Engineers develop robots capable of learning, evolving

0 Comment(s)Print E-mail Xinhua, August 13, 2015
Adjust font size:

A team of engineers has developed a robotic system that can independently build and improve its "offspring", according to a report released Wednesday by the University of Cambridge.

In the experiments conducted by engineers from the University of Cambridge and an institute in Zurich, the "mother robot" can design, built, and test ten generations of "children" - plastic cubes with a small motor inside - largely on its own.

Engineers observed that the "mother robot" was capable of assessing how far its children were able to move, and used the knowledge to enhance the design of the next generation.

The results, reported in the open access journal PLOS One, found that preferential traits were passed down through generations, so that the 'fittest' individuals in the last generation performed a set task twice as quickly as the fittest individuals in the first generation.

The increase in performance over generations of the "children robots" was not only due to the fine-tuning of design parameters, but also because the "mother" was able to invent new shapes and gait patterns for the "children" over time, including some designs that a human designer would not have been able to build, according to the report.

"We think of robots as performing repetitive tasks, and they're typically designed for mass production instead of mass customization, but we want to see robots that are capable of innovation and creativity," said Dr Fumiya Iida, who participated in the project.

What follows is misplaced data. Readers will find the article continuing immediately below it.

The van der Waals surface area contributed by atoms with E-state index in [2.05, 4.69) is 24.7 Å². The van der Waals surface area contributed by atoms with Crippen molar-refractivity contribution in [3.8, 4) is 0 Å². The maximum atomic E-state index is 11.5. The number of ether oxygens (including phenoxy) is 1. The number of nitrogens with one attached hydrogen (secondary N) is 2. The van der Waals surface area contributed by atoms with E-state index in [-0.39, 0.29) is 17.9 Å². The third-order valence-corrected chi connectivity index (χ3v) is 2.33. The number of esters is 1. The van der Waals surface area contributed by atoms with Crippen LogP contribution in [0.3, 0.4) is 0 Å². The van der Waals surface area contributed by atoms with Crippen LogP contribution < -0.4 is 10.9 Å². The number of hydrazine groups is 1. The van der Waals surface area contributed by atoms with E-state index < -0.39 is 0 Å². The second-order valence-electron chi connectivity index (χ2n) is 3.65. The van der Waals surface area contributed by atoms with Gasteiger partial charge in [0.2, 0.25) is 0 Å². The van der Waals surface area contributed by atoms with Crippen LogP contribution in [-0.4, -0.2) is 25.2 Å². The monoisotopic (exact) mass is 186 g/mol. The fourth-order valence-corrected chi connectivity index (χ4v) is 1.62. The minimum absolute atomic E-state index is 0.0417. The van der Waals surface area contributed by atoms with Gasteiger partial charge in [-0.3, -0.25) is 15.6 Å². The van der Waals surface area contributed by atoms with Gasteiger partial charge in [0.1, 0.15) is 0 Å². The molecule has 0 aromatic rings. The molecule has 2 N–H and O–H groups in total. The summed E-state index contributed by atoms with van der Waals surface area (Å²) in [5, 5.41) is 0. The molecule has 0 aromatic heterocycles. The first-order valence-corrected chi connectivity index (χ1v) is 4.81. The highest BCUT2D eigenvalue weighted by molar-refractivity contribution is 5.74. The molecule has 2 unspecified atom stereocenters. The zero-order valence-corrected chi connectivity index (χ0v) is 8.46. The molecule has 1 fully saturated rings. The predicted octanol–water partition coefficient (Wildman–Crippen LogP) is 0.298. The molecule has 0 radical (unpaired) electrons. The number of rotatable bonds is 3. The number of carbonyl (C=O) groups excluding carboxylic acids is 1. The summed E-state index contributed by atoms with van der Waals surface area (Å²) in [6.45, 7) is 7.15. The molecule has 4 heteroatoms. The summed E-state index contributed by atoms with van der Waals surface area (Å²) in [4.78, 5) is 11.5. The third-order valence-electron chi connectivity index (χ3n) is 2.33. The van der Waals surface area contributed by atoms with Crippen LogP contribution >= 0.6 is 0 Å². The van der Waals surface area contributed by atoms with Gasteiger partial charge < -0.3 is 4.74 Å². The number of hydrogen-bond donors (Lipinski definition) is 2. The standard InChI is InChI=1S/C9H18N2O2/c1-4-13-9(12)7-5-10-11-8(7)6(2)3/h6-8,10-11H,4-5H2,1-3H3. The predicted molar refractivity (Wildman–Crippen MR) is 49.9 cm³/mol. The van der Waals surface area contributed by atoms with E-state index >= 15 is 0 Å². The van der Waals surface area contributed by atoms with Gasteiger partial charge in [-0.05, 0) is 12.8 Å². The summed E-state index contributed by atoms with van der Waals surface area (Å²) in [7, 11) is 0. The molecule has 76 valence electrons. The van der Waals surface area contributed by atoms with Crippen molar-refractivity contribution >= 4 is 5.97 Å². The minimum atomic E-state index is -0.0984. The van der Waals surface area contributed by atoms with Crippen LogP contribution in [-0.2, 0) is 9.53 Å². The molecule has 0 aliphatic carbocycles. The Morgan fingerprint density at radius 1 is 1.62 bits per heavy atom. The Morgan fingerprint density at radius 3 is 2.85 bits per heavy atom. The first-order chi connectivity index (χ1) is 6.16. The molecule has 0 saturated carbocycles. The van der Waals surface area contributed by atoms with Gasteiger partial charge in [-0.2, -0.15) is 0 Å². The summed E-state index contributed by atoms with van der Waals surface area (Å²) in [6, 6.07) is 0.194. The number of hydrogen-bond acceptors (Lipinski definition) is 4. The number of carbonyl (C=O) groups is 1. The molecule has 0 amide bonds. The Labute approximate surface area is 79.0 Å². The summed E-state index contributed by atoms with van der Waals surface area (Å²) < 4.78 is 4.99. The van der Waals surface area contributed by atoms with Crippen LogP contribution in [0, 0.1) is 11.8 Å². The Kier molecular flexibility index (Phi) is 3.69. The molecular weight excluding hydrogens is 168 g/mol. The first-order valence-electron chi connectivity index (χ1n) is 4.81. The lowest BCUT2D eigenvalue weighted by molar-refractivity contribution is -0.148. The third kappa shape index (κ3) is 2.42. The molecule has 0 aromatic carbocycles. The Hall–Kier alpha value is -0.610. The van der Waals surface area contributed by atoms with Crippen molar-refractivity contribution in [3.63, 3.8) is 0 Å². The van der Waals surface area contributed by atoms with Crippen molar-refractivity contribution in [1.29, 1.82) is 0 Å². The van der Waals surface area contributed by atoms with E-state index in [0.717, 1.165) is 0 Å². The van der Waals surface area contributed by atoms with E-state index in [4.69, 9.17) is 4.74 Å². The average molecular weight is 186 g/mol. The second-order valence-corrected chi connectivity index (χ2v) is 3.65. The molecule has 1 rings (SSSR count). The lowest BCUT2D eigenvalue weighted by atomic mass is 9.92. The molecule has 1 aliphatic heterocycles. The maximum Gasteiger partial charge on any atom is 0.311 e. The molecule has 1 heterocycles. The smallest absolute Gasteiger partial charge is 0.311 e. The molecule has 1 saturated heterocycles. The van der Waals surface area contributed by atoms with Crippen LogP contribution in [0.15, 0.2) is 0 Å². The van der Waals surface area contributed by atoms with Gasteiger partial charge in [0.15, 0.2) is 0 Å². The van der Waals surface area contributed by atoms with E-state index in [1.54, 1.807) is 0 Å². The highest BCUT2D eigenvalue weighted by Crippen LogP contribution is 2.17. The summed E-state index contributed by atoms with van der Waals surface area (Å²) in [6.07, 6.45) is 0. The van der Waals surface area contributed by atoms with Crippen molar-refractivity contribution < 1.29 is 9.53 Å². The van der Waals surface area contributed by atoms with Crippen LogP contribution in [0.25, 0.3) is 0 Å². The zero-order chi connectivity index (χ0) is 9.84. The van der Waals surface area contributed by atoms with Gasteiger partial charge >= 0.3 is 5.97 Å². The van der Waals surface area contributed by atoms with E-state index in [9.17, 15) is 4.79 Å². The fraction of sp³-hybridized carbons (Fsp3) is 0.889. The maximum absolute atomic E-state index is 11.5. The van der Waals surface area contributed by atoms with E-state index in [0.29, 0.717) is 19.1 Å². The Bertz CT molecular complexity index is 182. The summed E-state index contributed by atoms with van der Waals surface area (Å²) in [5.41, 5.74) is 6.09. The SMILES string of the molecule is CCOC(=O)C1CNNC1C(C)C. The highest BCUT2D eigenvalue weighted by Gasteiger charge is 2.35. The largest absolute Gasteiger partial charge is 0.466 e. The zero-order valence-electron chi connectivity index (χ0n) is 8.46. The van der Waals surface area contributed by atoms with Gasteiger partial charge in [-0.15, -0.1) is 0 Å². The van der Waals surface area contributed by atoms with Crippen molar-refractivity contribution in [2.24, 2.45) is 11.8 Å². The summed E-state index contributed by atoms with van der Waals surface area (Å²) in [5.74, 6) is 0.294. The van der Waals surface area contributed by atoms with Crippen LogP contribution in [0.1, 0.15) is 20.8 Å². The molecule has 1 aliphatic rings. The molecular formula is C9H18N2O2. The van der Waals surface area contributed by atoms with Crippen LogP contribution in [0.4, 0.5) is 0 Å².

The project looks at how robotics can be improved by taking inspiration from nature, whether that's learning about intelligence, or finding ways to improve robotic locomotion. However, a robot requires between ten and 100 times more energy than an animal to do the same thing, according to the report.

"It's still a long way to go before we'll have robots that look, act and think like us," said Iida. "But what we do have are a lot of enabling technologies that will help us import some aspects of biology to the engineering world." Endit

Follow on Twitter and Facebook to join the conversation.
Print E-mail Bookmark and Share

Go to Forum >>0 Comment(s)

No comments.

Add your comments...

  • User Name Required
  • Your Comment
  • Enter the words you see:   
    Racist, abusive and off-topic comments may be removed by the moderator.
Send your storiesGet more from